In language, the purpose of a footnote is to support and add reference, which expands on the significance of the text. Like footnotes, the works of Daniel Silver, Theo Michael, Erwin Wurm, Jose Dávila, and Jorge Méndez Blake bring forth a new context and dialogue to the photography of Candida Höfer, shifting her work out of its inherent two-dimensionality thereby permitting its wider meaning to be exposed. Each room acts as its own conversation, highlighting not only the multiple layers – both formal and conceptual – to Höfer´s work, but simultaneously granting us an insight into the preoccupations of Silver, Michael, Wurm, Dávila, and Méndez Blake´s own works.
Candida Höfer´s signature aesthetic, created by her use of formal similarity and emphasis on perspective, often forces us to overlook the strong conceptual practice underpinning her work. The German photographer’s time in Florence capturing the Uffizi shows her fascination with the concept as well as presentation of culturally made objects in space; an artwork within an artwork. Daniel Silver reverses this idea through the selection of his busts, seemingly allowing the artwork to come out of the photograph, thereby extending the perspective created within the picture plane and producing a new sense of spatial awareness to be felt.
Theo Michael´s installation of the entirety of his studio as a response to Höfer´s photograph of the Villa Stuck, re-iterates the concept of spatiality, inviting the viewer to actually inhabit and experience a space, in contrast to Höfer, whose method transports the viewer to a place whose physicality can only be imagined.
Candida Höfer´s photographs of the storage units in the Museum für Völkerkunde Dresden highlight the ghostlike quality prevalent throughout her work. The large-scale format and subsequent detail – a constant in her practice – allow the colors of the storage boxes to overwhelm the viewer with life, and yet somehow human life is missing. Erwin Wurm´s fountain and Jose Dávila´s sculptures – together an immersive presentation of human limbs – further brings to light this emptiness of human presence within Höfer´s work. Ironically, it is this lack of human presence that finally creates it, exposing the psychology of our social spaces that are otherwise often overlooked, deepening our understanding of how, and therefore who, we are.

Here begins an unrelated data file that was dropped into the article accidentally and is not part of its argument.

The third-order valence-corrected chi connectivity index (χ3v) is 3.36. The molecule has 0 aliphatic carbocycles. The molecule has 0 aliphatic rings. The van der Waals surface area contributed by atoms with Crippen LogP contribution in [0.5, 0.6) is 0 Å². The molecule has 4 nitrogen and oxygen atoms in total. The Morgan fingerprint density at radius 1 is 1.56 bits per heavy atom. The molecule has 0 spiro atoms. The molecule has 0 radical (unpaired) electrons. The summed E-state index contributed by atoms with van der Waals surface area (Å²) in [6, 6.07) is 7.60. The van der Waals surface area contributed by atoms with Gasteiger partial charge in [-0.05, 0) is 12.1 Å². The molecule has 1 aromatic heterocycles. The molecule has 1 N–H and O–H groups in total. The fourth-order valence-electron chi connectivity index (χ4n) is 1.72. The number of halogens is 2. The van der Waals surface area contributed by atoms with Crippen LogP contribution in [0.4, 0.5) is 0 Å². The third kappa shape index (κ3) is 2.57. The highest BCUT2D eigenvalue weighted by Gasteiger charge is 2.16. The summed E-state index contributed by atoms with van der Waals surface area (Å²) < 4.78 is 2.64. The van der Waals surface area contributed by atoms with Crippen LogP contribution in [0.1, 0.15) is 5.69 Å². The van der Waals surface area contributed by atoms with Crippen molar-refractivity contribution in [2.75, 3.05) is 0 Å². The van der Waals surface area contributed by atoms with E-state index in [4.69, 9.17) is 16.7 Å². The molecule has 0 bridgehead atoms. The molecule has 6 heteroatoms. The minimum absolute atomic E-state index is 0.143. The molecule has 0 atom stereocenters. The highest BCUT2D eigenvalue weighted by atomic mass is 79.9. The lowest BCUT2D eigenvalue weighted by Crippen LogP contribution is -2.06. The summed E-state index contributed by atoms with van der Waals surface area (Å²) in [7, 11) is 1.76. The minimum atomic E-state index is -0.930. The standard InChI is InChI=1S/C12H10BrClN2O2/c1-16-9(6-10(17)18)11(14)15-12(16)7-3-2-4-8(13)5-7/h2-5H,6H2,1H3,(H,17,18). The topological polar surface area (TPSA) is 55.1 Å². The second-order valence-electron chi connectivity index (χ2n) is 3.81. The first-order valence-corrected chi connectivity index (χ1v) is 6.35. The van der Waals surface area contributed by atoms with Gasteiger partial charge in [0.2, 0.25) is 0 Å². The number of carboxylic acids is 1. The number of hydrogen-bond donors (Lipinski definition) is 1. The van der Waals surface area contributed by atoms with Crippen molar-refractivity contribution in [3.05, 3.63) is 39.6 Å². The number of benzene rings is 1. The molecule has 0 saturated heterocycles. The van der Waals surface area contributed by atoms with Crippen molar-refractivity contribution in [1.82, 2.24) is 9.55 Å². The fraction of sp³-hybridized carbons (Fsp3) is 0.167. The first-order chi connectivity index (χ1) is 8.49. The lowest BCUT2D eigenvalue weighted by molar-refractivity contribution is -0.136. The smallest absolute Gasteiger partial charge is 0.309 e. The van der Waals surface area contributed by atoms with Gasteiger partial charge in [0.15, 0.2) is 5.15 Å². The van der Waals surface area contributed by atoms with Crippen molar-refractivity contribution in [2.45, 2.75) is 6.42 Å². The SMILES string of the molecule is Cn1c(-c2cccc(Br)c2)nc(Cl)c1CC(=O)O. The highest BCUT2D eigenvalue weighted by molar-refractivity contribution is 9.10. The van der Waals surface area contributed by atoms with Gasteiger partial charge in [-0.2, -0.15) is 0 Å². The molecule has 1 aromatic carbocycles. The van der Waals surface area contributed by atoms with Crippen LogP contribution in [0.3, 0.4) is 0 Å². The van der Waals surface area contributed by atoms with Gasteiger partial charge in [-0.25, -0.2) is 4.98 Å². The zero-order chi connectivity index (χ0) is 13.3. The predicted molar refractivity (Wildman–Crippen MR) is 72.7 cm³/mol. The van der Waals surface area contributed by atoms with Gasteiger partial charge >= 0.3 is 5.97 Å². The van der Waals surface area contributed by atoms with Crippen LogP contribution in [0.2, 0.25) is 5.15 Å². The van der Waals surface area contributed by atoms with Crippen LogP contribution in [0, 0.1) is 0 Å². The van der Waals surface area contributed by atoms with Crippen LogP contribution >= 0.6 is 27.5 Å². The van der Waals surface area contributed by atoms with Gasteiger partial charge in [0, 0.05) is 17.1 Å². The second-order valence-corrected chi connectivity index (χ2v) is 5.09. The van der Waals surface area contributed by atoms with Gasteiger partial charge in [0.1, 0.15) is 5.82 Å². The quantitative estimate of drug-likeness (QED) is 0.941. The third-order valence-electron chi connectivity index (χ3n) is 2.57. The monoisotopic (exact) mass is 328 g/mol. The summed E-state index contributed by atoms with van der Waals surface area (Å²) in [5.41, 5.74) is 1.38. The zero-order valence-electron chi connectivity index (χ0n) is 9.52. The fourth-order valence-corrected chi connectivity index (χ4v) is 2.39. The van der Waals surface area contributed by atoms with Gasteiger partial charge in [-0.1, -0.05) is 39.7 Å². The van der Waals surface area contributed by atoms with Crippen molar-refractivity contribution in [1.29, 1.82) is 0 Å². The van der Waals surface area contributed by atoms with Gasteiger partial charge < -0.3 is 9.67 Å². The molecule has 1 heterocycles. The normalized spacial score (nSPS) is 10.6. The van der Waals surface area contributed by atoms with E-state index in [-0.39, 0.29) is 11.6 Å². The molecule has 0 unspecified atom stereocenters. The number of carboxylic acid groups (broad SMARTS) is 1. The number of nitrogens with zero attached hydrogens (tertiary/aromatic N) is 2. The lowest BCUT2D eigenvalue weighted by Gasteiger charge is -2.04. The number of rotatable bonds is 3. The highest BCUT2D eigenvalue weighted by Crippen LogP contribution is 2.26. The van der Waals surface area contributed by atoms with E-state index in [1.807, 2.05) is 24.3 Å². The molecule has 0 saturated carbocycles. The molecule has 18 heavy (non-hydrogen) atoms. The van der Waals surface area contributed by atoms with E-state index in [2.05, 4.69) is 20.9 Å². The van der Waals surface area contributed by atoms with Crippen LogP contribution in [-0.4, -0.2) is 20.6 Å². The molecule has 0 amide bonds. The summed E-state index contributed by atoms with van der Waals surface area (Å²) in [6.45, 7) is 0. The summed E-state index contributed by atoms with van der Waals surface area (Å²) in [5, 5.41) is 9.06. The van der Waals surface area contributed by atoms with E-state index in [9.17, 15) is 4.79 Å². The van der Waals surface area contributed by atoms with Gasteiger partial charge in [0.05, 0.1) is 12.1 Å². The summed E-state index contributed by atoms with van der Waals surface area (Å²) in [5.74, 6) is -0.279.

Jorge Méndez Blake, on the other hand, was drawn to Trinity College Library Dublin V 2004, by Candida Höfer, because of a geographic relation between this and his two works exhibited at the show. Monumento a James Joyce and his in situ mural Sin título (Joyce’s Goldenhair) reference the master work of James Joyce, Ulysses, which narrates the passage of the main character Leopold Bloom during a day in the Irish capital, birthplace of the writer and hometown of the Trinity College Library. Through this relation, Méndez Blake focuses on the how of who we are, in terms of the role our culture plays in our formation. For him, the library is simultaneously a storage and disseminator of this culture and his works present the visual results from this dialogue with culture, contrasting with Höfer´s photograph, which is a demonstration of how culture is presented, not formed.
Footnotes on Candida Höfer not only grants a wider perspective of Höfer´s work but also adds footnotes to the works of Daniel Silver, Theo Michael, Erwin Wurm, Jose Dávila, and Jorge Méndez Blake. The dialogue between the different media, photography and sculpture engages us to see greater possibilities inherent in each one, allowing for a deepened sense of communication, meaning and understanding to be brought forward overall.